It is that sense of humor that not only drew Rowe to Nelson but immediately helped her know that the Pitt guard was going to win this battle.

When Conner helped Rowe through her cancer battle, she called him a hero and through Nelson, there was a chance to return the favor.

Being diagnosed with cancer provides overwhelming emotions that are hard for anyone who has not been diagnosed to understand.

“You don’t want to be in this club, it is a weird club and yet once you’re in it, you hear other people and come together,” she said. “There is an instant spirit of ‘how can I help you, what do you need’. It’s strangers in life but anyone who’s had cancer that comes up to you, you just automatically hug and hold each other. It’s a weird club, but beautiful at the same time.”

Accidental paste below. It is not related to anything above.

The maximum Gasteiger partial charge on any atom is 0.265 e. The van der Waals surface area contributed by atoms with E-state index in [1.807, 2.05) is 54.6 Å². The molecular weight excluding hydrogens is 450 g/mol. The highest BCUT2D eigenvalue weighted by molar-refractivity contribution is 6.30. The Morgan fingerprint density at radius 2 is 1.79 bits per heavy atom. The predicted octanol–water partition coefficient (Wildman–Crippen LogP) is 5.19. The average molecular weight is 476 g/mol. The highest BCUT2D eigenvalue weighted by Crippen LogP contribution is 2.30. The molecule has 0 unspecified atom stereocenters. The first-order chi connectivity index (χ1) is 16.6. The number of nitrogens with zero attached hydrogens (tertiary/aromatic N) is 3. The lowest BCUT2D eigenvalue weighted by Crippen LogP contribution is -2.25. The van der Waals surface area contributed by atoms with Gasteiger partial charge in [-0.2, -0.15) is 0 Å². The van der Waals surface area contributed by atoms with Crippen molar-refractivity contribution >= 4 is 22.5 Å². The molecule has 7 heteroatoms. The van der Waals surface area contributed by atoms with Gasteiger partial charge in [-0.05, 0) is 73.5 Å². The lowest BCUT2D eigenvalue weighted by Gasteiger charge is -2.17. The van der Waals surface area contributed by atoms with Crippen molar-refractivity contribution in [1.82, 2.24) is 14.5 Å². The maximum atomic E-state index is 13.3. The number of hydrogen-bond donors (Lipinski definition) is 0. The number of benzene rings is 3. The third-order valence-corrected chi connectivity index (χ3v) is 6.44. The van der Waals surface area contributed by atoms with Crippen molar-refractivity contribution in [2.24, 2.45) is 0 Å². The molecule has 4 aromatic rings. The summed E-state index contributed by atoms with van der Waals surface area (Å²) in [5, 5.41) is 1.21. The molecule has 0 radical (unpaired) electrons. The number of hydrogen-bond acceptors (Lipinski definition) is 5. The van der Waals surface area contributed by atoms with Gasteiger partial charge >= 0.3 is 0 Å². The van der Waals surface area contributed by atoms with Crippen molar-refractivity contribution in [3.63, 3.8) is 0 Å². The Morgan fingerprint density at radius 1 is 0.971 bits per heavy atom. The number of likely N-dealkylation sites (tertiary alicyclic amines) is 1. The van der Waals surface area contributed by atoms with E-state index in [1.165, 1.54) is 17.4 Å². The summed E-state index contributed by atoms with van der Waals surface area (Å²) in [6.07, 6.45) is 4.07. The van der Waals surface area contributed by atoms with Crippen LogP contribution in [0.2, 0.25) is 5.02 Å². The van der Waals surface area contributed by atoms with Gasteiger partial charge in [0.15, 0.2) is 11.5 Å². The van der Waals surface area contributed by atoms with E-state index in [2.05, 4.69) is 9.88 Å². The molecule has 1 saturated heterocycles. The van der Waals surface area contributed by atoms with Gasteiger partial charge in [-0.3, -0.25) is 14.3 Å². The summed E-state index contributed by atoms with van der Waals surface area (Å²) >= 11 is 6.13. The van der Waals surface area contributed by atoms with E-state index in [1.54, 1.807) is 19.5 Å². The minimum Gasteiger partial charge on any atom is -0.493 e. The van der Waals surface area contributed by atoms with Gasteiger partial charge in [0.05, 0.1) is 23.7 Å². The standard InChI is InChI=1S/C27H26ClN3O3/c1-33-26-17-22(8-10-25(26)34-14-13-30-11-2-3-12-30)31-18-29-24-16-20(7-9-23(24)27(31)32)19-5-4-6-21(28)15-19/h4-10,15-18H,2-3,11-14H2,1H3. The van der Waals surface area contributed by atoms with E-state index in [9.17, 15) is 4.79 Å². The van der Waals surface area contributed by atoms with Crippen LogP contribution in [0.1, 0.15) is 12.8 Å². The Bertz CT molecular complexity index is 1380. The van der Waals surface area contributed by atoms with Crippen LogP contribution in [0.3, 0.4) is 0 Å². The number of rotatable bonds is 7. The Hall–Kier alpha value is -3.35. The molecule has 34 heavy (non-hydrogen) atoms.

As Rowe prepared to do sideline reporting for this game, the typical journalism balance was hard to ignore. Yes, she now has a relationship with Nelson but there also was the game itself and the obligations that come with that.

This circumstance was an interesting one and with the ACC Network discussing Nelson at length, including a video package, she decided to talk to Miami coach DeUnna Hendrix before the game.

“I did not want this to seem biased in any way, so I apologized before the game,” said Rowe. “I told her we were going to do a lot about Kyla and to please not think we’re biased. Then I thought, ‘of course that’s ridiculous’ because of course everyone is rooting for this kid and it’s okay to root for this kid in this moment.”

Though being on the court in a game is a big step for Nelson, she will be all too happy to put Tuesday behind her and move on.

“I can’t wait for this not to be about me,” she said. “I am ready to focus on the team and get better. I’m just another person on the Pitt basketball team now. We’ve all grown from that and it’s time to move on.”

Sandy Schall, Coldwell Banker